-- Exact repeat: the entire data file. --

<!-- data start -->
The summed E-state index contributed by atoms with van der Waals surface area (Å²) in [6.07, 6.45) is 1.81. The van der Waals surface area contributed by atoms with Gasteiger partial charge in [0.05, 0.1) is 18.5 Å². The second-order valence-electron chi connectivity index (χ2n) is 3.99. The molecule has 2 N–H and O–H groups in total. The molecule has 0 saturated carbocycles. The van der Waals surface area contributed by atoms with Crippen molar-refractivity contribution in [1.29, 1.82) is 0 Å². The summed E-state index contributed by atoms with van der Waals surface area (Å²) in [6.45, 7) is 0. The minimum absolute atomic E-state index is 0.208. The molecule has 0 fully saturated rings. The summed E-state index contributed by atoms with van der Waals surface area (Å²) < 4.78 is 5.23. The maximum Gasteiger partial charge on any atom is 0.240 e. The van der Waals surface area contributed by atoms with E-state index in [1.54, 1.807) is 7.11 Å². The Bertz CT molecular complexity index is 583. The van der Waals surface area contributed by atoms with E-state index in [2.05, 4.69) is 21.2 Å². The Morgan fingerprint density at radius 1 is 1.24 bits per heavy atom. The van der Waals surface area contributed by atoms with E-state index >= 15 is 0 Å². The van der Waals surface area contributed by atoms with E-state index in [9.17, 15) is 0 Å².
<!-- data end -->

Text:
The summed E-state index contributed by atoms with van der Waals surface area (Å²) in [6.07, 6.45) is 1.81. The van der Waals surface area contributed by atoms with Gasteiger partial charge in [0.05, 0.1) is 18.5 Å². The second-order valence-electron chi connectivity index (χ2n) is 3.99. The molecule has 2 N–H and O–H groups in total. The molecule has 0 saturated carbocycles. The van der Waals surface area contributed by atoms with Crippen molar-refractivity contribution in [1.29, 1.82) is 0 Å². The summed E-state index contributed by atoms with van der Waals surface area (Å²) in [6.45, 7) is 0. The minimum absolute atomic E-state index is 0.208. The molecule has 0 fully saturated rings. The summed E-state index contributed by atoms with van der Waals surface area (Å²) < 4.78 is 5.23. The maximum Gasteiger partial charge on any atom is 0.240 e. The van der Waals surface area contributed by atoms with E-state index in [1.54, 1.807) is 7.11 Å². The Bertz CT molecular complexity index is 583. The van der Waals surface area contributed by atoms with E-state index in [2.05, 4.69) is 21.2 Å². The Morgan fingerprint density at radius 1 is 1.24 bits per heavy atom. The van der Waals surface area contributed by atoms with E-state index >= 15 is 0 Å². The van der Waals surface area contributed by atoms with E-state index in [9.17, 15) is 0 Å².